Poor Performance Management – A Guide for Manager’s


As a manager, managing poor performance must be done in the right way. By managing your people well, you are also managing your business performance.

Identifying Poor Performance

If you find yourself managing an employee’s poor performance, you need to determine:

  • what the performance issue is
  • the seriousness of the problem
  • how long the problem has existed
  • how it has been managed (or ignored) and why
  • the level of the gap between your expectations and what is being delivered
  • whether there are any known factors which may be contributing to the situation
  • what it is you need to see / what needs to change
  • whether this is out-of-character and indicative of a wider issue

Having an accurate job description of the role will help with this.

Where relevant refer to notes of previous appraisals or supervisions. This will let you clarify any previous conversations or feedback.

Informal Performance Discussion

Start off with an informal discussion to give honest feedback about your employee’s performance. Identify what might be causing the problems. Allow the employee to respond to the issues raised and help them identify ways to improve. This might include:

  • clearer instruction or explanation of a task
  • more training
  • specific coaching
  • increased time
  • reviewing workloads
  • considering time management or organisation methods
  • better team working

TIP – It is important that you meet in a private, comfortable environment, away from distractions and interruptions

Time for Performance improvements

It may not be reasonable to expect improvements to poor performance to happen overnight. Agree with them what needs to happen next and the timescales. Generally, 1-3 months would be a reasonable timescale for demonstrating improvements.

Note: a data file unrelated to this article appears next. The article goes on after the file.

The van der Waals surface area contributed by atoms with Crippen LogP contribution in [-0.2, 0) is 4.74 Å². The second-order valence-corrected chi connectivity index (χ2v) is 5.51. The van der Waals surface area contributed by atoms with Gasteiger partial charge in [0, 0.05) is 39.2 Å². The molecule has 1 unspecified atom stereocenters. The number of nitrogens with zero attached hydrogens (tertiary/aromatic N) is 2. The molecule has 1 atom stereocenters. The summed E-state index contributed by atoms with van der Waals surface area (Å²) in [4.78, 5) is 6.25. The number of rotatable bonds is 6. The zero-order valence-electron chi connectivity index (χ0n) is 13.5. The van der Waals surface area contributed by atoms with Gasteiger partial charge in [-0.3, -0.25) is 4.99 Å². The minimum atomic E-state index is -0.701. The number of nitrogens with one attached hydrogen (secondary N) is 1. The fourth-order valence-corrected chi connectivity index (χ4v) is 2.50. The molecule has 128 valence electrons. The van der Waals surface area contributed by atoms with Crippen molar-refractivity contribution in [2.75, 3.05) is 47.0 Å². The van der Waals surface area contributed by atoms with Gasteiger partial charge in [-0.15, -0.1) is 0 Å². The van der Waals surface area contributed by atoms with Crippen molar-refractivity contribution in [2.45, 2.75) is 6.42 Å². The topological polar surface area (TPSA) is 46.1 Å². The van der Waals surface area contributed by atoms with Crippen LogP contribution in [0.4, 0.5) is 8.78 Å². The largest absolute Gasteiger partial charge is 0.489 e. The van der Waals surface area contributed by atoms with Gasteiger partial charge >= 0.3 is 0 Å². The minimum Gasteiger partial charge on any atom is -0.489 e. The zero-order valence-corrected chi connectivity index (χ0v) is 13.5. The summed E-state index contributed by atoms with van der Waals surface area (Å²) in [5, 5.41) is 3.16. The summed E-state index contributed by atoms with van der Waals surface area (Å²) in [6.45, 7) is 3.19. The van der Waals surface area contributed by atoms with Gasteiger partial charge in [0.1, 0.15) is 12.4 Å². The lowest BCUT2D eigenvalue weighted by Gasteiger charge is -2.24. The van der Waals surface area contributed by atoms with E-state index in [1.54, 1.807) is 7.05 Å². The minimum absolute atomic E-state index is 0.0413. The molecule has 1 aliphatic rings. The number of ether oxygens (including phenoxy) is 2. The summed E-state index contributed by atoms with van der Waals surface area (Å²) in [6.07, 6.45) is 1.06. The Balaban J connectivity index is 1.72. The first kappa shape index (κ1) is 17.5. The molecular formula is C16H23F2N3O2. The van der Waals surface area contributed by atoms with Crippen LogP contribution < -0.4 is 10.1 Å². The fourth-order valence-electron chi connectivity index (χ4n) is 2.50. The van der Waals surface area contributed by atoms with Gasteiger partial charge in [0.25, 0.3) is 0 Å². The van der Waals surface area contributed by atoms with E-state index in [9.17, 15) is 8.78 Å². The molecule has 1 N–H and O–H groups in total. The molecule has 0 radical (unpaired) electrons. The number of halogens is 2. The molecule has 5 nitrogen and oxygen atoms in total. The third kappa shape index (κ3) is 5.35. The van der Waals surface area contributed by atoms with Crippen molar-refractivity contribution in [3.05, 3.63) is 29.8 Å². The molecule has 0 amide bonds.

Make notes of all discussions including;

  • a summary of the identified issues and why they are a concern
  • the employee’s response, including any identified reasons
  • agreed actions and timescales for review

Measuring Performance

You should agree on how performance will be monitored and measured. How will you both know if the necessary improvements have been achieved?

Having clear targets helps to remove ambiguity and ensures mutual understanding of expectations.

When discussing any performance shortfalls, it is important to check that the employee:

  • is aware that it is a task that is required of them
  • has been shown what is required
  • understands the gap between what is happening and what is required
  • knows what they need to do moving forward

Subtly comparing performance with employees in similar roles may be appropriate. This can provide a useful performance benchmark. Are they below average, average or above average?

Holding Tricky Performance Conversations

Key points for employers to remember when holding the meeting are to:

  • talk about the issue and not the person
  • have facts, examples and evidence available
  • relate it back to the business and what the business needs
  • explore the reasons why there is an issue
  • clarify details
  • summarise to check your understanding of the situation.
  • acknowledge any areas the business or you as the manager could also do differently